Those are just a few noteworthy examples. To better understand why your Workers’ Compensation benefits might be on hold, discuss the topic with a South Philly or Bustleton attorney. Be aware, though, having your benefits suspended may be desirable if this prevents your benefits from being fully terminated.
The Suspension Process
If your employer decides to suspend your Workers’ Compensation benefits after you return to work, they must notify both you and the Department of Labor in writing within seven days of the suspension. You have the option to contest the facts of the notification and have 20 days to file a notice of contest with the Department of Labor.
Within 21 days, a special supersedeas hearing must be held. At the hearing, your Philadelphia employer will present facts to support the decision to suspend your benefits. You must be prepared with strong evidence to the contrary to successfully challenge your employer.
If you do not challenge the notification, you would accept it by signing a Supplemental Agreement for Compensation, which is a fully binding agreement of the suspension of your benefits. The suspension period may last up to 500 weeks.
When You Return to Work
Your suspension agreement may have stipulations that require you to document your medical progress, and it is crucial that you comply, should you ever need to resume your benefits. You may have to show that you attended follow-up doctor visits, physical therapy sessions, and other medical treatments.
The Benefits of Working With an Attorney
If you return to your job after your work-related injury and your doctor is still monitoring your healing, you are entitled to a suspension of Philadelphia workers’ compensation benefits. It is highly advisable to have an experienced Workers’ Compensation lawyer look over the agreement your employer asks you to sign, to ensure you are not signing away your right to future benefits.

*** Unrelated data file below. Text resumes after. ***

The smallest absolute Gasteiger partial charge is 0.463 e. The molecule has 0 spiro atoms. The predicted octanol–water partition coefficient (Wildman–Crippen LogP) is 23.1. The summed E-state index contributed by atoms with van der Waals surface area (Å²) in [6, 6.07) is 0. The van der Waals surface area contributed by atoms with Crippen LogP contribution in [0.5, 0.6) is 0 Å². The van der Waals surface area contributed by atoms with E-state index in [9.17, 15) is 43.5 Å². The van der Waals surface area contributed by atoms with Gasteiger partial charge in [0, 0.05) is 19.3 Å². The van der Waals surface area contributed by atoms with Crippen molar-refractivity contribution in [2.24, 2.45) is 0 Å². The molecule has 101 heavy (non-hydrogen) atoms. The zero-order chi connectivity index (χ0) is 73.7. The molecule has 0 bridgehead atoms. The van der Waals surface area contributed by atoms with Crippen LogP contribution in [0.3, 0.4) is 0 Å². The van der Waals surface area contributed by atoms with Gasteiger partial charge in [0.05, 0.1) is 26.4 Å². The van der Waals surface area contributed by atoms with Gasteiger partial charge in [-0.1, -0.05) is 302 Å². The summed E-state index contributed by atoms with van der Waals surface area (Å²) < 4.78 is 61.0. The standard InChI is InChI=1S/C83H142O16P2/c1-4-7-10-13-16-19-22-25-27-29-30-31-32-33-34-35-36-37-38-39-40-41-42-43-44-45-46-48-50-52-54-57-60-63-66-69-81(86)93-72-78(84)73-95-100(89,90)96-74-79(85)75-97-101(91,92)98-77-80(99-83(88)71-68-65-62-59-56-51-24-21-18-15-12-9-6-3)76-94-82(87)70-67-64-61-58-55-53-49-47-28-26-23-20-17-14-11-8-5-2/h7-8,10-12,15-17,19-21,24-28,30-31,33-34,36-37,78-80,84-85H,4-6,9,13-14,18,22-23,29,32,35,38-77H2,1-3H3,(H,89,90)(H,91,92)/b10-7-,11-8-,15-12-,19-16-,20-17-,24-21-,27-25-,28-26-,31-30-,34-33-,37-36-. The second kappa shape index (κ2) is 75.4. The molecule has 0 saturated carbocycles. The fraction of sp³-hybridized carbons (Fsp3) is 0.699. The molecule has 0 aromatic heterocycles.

Should you decide to contest your employer’s petition to suspend your Workers’ Compensation benefits, it is to your advantage to have a qualified attorney build and present your case, so that you can make the strongest showing possible before the judge at the supersedeas hearing.
The judge’s ruling is final and cannot be appealed – so consider taking advantage of a free consultation with a reputable Workers’ Compensation lawyer beforehand.
An employer cannot suspend your benefits without a Supplemental Agreement, Final Receipt, or filing a petition that says you have fully recovered and can return to work.
While most employers look out for the health and safety of their employees, there are some who will present documents for you to sign that are similar to a Supplemental Agreement or Final Receipt, but which can jeopardize the chances of you receiving benefits in the future.
Consult with an Attorney About Philadelphia Worker's Compensation Benefits Suspension